Given the expertise I have and the apparent lack of expertise within the company I have no confidence that they can make this happen.” The Land Owner Anthony and Gemma George live at New Lodge Farm, which is a residential property situated yards from the proposed development. The company were keen to meet them to discuss their plans.
Mr. George told the Herald, “We went to a meeting in Chepstow with a RLAND Energy Ltd and they came in with a laptop, which was older than anyone else’s laptop I have ever seen. They showed us the pellets they would be producing and our solicitor immediately told them what they were showing us was in fact rabbit food pellets. If you wanted a mortgage the bank would want to know your history.
These people want millions and nobody seems to check up on them. It looks like they will be taking the government for grant money. RLAND Energy Ltd sent a letter to Mr. And Mrs. George making them an offer for New Lodge Farm The property has been valued in the past at £240,000 but CPP offered them £75,000 eventually upping it to £100,000. The property is also home to a specialist garage, which employs local people and supports local businesses. The Impact Nia Griffith raised concerns about the impact it would have on the environment including traffic issues on the already notoriously dangerous stretch of the A48 between Crosshands and Cwmgwili.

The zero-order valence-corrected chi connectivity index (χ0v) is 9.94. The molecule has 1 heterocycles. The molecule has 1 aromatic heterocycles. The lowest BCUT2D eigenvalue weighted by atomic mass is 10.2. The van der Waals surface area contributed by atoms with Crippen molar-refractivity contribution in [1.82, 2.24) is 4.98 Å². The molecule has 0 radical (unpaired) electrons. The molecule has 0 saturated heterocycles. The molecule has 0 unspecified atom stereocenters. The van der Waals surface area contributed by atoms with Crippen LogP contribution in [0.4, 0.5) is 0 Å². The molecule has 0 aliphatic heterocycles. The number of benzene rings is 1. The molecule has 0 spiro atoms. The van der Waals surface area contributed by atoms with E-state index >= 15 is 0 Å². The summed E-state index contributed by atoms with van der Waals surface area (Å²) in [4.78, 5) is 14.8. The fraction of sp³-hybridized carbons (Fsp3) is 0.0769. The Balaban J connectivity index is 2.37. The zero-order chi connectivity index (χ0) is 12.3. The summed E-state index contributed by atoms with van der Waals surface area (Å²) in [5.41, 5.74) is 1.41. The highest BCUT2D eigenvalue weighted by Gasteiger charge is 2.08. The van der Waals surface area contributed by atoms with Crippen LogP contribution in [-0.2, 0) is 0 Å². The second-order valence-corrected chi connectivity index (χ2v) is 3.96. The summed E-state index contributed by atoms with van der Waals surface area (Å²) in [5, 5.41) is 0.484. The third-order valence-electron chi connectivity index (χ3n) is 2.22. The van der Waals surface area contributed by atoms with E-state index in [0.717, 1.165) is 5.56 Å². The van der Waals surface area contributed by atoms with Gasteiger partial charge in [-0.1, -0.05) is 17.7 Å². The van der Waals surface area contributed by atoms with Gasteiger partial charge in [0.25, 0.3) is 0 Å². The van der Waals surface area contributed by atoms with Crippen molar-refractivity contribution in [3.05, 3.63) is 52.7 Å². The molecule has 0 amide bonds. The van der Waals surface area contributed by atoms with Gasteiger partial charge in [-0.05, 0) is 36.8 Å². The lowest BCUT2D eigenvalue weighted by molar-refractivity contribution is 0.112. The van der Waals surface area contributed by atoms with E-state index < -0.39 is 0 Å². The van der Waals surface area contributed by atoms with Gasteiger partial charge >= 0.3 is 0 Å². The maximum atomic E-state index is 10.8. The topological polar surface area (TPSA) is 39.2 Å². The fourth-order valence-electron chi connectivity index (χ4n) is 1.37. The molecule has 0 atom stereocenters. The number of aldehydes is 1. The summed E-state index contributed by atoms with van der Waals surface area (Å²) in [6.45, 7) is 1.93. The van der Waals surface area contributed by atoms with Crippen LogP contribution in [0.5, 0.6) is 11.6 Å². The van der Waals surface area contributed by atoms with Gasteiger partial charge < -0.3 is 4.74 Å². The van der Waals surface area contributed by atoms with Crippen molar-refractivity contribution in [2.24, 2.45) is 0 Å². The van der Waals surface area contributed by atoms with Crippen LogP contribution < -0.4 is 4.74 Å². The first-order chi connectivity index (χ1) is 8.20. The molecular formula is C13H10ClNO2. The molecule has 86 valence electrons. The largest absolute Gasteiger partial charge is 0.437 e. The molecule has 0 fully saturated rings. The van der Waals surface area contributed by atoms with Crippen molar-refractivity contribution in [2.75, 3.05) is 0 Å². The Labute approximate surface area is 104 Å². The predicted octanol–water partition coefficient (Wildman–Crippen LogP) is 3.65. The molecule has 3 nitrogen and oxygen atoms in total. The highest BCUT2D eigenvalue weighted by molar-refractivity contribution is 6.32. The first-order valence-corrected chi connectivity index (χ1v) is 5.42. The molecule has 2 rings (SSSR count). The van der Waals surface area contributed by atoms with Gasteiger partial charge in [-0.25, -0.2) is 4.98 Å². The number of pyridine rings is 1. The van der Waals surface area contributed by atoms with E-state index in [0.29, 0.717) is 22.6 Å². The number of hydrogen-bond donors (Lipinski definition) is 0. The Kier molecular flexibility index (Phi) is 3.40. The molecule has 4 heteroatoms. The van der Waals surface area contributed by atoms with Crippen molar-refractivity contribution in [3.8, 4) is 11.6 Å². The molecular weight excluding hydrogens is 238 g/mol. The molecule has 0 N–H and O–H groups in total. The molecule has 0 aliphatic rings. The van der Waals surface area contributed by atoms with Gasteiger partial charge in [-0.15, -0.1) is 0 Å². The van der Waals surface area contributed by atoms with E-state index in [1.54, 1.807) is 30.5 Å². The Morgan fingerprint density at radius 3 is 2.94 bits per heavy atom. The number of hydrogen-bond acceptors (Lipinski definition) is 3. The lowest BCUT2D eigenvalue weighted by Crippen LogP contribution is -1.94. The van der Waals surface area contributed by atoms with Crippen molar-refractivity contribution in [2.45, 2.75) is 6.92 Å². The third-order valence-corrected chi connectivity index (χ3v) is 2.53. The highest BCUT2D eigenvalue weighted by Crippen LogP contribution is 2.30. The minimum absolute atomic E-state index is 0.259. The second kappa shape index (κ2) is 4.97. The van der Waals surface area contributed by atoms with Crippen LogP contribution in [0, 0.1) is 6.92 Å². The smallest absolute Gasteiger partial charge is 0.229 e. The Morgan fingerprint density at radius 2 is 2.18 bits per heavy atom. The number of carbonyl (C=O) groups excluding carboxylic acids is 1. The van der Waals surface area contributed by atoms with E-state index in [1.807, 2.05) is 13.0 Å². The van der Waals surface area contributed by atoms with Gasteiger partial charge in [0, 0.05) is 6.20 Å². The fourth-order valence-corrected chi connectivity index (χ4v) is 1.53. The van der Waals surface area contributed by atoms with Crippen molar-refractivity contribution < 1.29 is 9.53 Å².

She told the Herald, “As it is designed for 350,000 tonnes of waste when Carmarthenshire only produces 30,000 tonnes per year, that means a lot of waste coming in from elsewhere, and that means a continuous stream of slow moving lorries trying to exit and enter the A48 just past the Cwmgwili junction. Lorries are all supposed to go up the slip road to the food park and down again to access Cwmgwili but residents fear they will just go round Cross Hands roundabout adding smelly lorries to summer congestion.